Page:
The Independent Market Observer

No Clever Title Today

Posted by Brad McMillan, CFA®, CFP®

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This entry was posted on Aug 21, 2012 11:04:20 AM

and tagged Politics and the Economy, Yesterday's News

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For the first time in a while, there don’t seem to be meta-stories that can be cleverly (?) tied together. It is beyond me to connect an incredibly stupid comment in Missouri, finally modern membership at Augusta National, and a suspended death sentence in China, not to mention the economic stories. So we will have to take them one by one.

The big story, which made the front pages, is the remark by the GOP Senate candidate from Missouri that “legitimate” rape victims don’t get pregnant, because their bodies prevent it somehow. To the surprise of no one outside the Missouri Republican Party, many took exception to this. The Financial Times (FT) has a photo and paragraph headed “Rape rage,” the Wall Street Journal (WSJ) has “Crucial Senate Race in Uproar,” and the New York Times (NYT) has “GOP Is Pressing Candidate to Quit Over Rape Remark.” This Senate race was considered one of the easiest for Republicans to win and is crucial to their chances to take over the Senate. The papers report that the candidate is being pressured by the party to step down, but as of this morning, he was refusing. Not sure where this story goes, but I find it hard to think of a way that it’s good for the Republicans. I may have to change my bets on the Senate on Intrade.

Women got some good news with the selection of the first female members at Augusta National Golf Club, as seen on the front page of the WSJ with “It’s Tee Time for Women at Augusta National,” followed by “The Gender Barrier Falls At Augusta” (p. B1), and on the front page of the NYT with “Host to Masters Drops a Barrier With Its First Female Members.” This is not economic, but it certainly reflects changing times.

The other across-the-board story is also about a woman, Gu Kailai. She was given a suspended death sentence for her conviction for murdering a British businessman, as reported on the front page of the FT in “Gu escapes death sentence” and in the WSJ with “For China’s Gu, Leniency Still Not Ruled Out” (p. A6). The reason this is important is that Gu is politically very well connected, and her suspended sentence is creating waves in China, as reported in “Gu verdict provokes internet uproar” (FT, p. 3) and “Public Scorn for Reprieve in Murder Trial Wasn’t Part of the Script” (NYT, p. A6). Giving a well-connected murderer a break to prevent a full airing of political dirty laundry is a lot harder in the Internet age, even in China, as its government is finding. Stable governance is harder when your population gets angry.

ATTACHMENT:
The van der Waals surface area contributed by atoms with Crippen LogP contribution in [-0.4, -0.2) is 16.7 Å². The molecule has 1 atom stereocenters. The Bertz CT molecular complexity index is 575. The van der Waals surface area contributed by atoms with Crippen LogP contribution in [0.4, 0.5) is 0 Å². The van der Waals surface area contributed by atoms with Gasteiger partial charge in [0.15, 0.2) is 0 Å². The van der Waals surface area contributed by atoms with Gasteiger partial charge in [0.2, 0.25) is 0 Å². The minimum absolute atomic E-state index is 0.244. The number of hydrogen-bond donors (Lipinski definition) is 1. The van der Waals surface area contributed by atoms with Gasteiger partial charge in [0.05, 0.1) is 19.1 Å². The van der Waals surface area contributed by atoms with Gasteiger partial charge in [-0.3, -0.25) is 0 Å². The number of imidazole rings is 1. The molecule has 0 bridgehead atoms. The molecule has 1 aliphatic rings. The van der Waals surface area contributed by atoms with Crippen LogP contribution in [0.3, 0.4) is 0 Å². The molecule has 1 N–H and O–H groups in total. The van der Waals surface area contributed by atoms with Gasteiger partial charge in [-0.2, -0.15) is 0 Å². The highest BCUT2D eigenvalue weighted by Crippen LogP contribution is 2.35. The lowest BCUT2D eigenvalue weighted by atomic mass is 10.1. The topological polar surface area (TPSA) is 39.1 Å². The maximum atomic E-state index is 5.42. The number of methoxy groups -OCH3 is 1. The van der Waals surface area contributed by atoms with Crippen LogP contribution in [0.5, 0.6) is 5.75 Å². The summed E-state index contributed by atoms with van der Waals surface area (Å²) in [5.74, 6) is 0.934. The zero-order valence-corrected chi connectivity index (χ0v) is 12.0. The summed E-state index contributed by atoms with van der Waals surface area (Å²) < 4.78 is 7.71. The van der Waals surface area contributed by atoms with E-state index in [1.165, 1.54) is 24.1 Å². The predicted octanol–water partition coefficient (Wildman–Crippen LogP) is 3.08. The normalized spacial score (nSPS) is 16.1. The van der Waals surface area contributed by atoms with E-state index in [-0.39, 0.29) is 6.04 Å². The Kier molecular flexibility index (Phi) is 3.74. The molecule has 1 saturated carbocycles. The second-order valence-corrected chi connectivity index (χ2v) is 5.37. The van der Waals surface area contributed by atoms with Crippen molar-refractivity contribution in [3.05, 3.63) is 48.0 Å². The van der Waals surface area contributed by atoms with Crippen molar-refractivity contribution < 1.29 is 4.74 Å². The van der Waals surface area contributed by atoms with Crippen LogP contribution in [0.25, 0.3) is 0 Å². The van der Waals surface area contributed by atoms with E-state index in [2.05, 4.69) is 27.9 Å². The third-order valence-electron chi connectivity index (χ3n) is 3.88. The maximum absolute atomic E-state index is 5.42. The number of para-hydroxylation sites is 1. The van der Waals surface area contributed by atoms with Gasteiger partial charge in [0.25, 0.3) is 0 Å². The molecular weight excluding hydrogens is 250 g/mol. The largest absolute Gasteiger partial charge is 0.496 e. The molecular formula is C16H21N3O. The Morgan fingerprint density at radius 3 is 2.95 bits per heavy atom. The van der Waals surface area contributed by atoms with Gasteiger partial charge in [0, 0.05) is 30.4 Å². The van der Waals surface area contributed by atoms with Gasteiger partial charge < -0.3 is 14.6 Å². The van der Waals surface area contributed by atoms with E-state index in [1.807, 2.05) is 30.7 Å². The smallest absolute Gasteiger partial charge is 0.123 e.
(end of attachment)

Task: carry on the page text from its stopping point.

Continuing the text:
There were also a couple of economic stories today. The unimportant one is that Apple became the most valuable company ever in the U.S., as reported by the FT (p. 11), WSJ (p. A1), and NYT (p. B1). I say it is unimportant because who is at the top changes over time, and unless it represents a systemic change in the structure of the economy or the markets, it is just one more data point.

There are two potentially important economic stories as well, although they didn’t make the front pages. In Europe, the European Central Bank (ECB) denied plans to cap rates on sovereign debt, as reported by the FT with “ECB denies plans for bond caps” (p. 2), the WSJ with “Europe Bank Quashes Bond Buy Talk” (p. A6), and the NYT with “Europe’s Bank Rejects Speculation on Its Bond Buying” (p. B2). I think this was the right decision, but the expectation of ECB support for the bond markets was one of the key components of the recent recovery of confidence in Europe. With that removed—if, in fact, the ECB can make this decision stick—the confidence may also be at risk. This isn’t front-page news today, but keep an eye out; it may be soon.

The final story to watch going forward concerns the regulators versus the markets again. We have had multiple discussions about how the financial institutions keep providing regulators with opportunities to smack them, and now we have another example. The WSJ has “Audits of Brokers Found Deficient” (p. C3) and the NYT has “Regulator Says Broker Audits Fail to Include Required Work” (p. B1). Let’s be candid here: honest and verified financial accounts are critical to the markets, and if the auditors aren’t doing their job—well, it can’t be good. One more point for the regulators. I suspect you will be hearing a lot more about this story as well.

Have a great day!

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